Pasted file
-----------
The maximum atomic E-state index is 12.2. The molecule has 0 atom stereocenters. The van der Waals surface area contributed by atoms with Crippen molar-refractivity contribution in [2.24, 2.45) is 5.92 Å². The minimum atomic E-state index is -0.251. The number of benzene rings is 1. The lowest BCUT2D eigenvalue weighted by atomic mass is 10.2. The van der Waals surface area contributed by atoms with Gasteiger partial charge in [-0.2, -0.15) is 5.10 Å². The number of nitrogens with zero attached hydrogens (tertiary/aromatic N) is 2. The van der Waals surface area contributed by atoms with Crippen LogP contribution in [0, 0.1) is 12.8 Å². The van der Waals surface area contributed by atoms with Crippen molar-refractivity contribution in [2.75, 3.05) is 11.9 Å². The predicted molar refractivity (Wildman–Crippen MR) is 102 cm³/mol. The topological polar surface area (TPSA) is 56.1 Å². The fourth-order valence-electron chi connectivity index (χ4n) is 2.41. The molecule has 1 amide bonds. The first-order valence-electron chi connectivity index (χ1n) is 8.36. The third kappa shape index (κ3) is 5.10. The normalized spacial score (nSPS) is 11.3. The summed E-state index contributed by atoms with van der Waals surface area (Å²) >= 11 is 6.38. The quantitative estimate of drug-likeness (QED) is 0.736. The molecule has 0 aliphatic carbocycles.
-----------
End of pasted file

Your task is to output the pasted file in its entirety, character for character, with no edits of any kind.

The maximum atomic E-state index is 12.2. The molecule has 0 atom stereocenters. The van der Waals surface area contributed by atoms with Crippen molar-refractivity contribution in [2.24, 2.45) is 5.92 Å². The minimum atomic E-state index is -0.251. The number of benzene rings is 1. The lowest BCUT2D eigenvalue weighted by atomic mass is 10.2. The van der Waals surface area contributed by atoms with Gasteiger partial charge in [-0.2, -0.15) is 5.10 Å². The number of nitrogens with zero attached hydrogens (tertiary/aromatic N) is 2. The van der Waals surface area contributed by atoms with Crippen LogP contribution in [0, 0.1) is 12.8 Å². The van der Waals surface area contributed by atoms with Crippen molar-refractivity contribution in [2.75, 3.05) is 11.9 Å². The predicted molar refractivity (Wildman–Crippen MR) is 102 cm³/mol. The topological polar surface area (TPSA) is 56.1 Å². The fourth-order valence-electron chi connectivity index (χ4n) is 2.41. The molecule has 1 amide bonds. The first-order valence-electron chi connectivity index (χ1n) is 8.36. The third kappa shape index (κ3) is 5.10. The normalized spacial score (nSPS) is 11.3. The summed E-state index contributed by atoms with van der Waals surface area (Å²) >= 11 is 6.38. The quantitative estimate of drug-likeness (QED) is 0.736. The molecule has 0 aliphatic carbocycles.